Twin witches with long black hats, twin women joined at the hip deep in Jewish prayer, and identical women investigating a sexual crime fill the walls of the Janco-Dada Museum in Ein Hod, currently hosting The Secret World of the Introverts. Curated by Izi Itzhak Civre, the 28 ink drawings on display solidify the unique place identical twin sisters Nil and Karin Romano occupy on the Israeli art scene.
Israel had remarkable artists who were also outsiders and wore their own lives as if they were curating an exhibition. For example, the late Honi Hameagel adopted the name of the first-century Jewish mystic, and the poet David Avidan wrote a how-to guide to those who wish to make the most of the night life in Tel Aviv.
The Romano sisters are something brand new. Artists and DJs who often wear identical punk-rock jackets and sweetly speak in one voice as if they are one mind that happens to possess two bodies and four hands and feet, their dark art comes from a pure heart.
“We named our exhibition like that to hint we have a world of fantasy we wish to share with the viewers,” they said, noting that art offers them much needed stability and a “safe space” to inhabit.
“We do not accept commissions,” they told me, “we can only do art we love. We paint from our heart. Our art comes from our inner truths and dreams. For us to do work for someone else will require that their idea fits our own direction.”
The requests pour via their online and social media presence where they share the music they listen to, photos of works in progress and, during the year of the COVID-19 pandemic, held virtual parties where they played their favorite tracks.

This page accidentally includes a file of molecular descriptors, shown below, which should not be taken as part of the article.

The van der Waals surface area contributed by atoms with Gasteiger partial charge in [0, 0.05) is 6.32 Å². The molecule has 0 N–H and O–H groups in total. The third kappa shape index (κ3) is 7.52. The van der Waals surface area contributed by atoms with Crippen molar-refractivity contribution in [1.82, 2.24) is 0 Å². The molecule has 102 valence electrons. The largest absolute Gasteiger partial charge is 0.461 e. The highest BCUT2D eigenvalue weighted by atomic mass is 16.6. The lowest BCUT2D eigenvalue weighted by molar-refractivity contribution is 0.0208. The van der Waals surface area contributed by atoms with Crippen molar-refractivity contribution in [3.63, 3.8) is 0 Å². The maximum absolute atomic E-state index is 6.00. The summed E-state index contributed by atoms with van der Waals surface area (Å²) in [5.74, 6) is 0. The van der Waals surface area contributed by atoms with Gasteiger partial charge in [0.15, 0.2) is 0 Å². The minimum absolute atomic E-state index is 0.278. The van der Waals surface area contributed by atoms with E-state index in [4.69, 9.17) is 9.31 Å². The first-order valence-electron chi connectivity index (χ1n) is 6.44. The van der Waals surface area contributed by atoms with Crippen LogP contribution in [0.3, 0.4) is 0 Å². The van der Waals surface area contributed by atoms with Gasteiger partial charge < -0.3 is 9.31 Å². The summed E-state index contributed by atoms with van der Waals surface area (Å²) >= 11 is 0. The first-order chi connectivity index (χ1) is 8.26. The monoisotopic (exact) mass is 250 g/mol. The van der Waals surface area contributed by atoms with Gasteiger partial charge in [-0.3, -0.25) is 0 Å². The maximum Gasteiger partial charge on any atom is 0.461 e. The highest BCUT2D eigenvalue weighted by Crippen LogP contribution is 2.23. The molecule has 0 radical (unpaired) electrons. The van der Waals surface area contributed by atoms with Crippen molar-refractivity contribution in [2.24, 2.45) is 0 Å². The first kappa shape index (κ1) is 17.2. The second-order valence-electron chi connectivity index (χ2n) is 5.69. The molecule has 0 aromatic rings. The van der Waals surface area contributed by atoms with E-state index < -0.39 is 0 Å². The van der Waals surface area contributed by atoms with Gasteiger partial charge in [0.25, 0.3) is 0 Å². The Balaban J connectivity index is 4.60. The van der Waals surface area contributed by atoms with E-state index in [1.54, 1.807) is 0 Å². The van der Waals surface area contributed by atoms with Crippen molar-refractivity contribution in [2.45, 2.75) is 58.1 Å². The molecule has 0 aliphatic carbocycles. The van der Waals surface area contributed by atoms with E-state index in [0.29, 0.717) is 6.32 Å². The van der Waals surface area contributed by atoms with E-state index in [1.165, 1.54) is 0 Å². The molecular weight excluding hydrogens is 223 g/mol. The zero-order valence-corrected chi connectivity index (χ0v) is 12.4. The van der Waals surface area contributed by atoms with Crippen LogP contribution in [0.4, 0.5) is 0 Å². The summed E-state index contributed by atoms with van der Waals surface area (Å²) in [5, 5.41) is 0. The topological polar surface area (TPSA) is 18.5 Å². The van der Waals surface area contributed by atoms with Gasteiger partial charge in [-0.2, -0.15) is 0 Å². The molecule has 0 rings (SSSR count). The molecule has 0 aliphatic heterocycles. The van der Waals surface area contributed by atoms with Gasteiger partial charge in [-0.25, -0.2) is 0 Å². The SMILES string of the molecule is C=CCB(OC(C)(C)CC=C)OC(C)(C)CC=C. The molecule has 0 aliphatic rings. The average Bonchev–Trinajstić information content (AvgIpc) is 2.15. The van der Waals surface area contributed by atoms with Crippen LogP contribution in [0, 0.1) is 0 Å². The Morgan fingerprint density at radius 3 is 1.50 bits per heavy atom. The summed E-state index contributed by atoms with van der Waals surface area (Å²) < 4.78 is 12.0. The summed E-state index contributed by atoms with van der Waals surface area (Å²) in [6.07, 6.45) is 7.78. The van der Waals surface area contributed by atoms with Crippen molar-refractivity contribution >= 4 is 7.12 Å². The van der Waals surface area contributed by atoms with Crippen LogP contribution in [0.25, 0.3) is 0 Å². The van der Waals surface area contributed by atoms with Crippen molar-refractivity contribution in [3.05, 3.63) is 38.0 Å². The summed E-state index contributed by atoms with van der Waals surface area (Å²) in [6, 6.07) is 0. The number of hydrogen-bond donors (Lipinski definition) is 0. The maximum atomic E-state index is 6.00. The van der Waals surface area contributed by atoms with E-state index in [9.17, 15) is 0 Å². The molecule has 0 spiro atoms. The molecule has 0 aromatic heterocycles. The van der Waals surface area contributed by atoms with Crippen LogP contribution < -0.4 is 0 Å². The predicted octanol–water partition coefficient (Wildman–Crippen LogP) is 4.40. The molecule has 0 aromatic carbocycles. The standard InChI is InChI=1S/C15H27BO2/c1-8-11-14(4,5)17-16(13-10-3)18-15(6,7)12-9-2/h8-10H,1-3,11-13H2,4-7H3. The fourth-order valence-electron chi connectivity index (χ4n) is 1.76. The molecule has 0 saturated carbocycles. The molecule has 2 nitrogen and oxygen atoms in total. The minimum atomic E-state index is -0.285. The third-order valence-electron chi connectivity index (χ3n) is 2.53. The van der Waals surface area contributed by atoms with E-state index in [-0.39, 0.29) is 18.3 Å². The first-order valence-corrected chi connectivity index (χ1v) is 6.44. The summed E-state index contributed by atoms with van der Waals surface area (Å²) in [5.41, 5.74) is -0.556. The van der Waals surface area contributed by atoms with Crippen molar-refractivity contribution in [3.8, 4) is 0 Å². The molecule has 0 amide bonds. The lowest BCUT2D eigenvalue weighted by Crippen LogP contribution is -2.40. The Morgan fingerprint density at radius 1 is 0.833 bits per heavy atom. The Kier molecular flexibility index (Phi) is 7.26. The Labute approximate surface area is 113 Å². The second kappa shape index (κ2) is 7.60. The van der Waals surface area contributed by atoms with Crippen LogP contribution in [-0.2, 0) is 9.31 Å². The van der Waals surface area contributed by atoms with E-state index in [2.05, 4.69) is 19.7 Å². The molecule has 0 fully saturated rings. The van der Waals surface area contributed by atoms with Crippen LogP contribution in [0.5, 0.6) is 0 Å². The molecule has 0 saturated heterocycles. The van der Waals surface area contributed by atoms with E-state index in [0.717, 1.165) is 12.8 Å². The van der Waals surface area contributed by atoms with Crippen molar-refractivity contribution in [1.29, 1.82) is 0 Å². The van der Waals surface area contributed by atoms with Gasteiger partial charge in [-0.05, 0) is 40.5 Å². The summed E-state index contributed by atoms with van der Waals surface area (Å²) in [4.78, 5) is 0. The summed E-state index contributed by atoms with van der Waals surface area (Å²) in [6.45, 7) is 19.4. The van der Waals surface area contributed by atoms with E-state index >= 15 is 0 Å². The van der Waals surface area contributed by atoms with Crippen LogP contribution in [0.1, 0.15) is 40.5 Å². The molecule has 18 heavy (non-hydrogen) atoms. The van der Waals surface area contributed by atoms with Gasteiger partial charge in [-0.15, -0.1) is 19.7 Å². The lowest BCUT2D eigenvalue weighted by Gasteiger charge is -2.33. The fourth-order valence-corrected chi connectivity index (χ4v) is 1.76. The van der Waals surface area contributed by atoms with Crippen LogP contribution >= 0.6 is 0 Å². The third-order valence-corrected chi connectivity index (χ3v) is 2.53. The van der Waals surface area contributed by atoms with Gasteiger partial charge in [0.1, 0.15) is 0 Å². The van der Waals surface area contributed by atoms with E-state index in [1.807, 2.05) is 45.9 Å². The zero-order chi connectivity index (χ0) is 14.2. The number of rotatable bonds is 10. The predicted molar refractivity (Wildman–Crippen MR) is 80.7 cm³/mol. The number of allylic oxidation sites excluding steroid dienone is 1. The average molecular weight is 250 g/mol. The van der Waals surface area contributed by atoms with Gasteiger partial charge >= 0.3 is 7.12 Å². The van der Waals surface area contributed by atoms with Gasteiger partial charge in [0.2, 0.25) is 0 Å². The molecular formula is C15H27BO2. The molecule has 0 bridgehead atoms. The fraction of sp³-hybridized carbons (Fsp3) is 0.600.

The dense drawings are almost chock-full of details and pulse with a dark gravitational pull that attracts the eye and does not let go. The twins are dressed as witches in Puritan-like clothing as they worship, or is it sacrifice? A toad-like deity at the center of a Witches’ Sabbath. In Tell Me Where I am Going, divination methods such as playing cards, astrological signs and the various Divine names used in Jewish mysticism are depicted in an occult-like work the like of which is rarely seen today.
Israel had, and still has, some Western-style occult sub-cultures active in it, beginning with pioneer Zionist filmmaker Margot Klausner with her deep interest in spiritualism, and ending with modern groups who work in the Gurdjieff method. But the Romano sisters introduce a highly stylized “European” style that is very removed from the intense white light usually associated with Israeli painting. Their sensibilities have more in common with the Grand Guignol horror theater in Paris and the dark bats and ghouls painted by Symbolist-Occultist artist Felicien Rops. In some sense, their fascination with this fictional Europe, heavy with Gothic horror, seems almost Japanese, meaning their work at times seems like an anime (Japanese animation) re-telling of a ‘European’ story.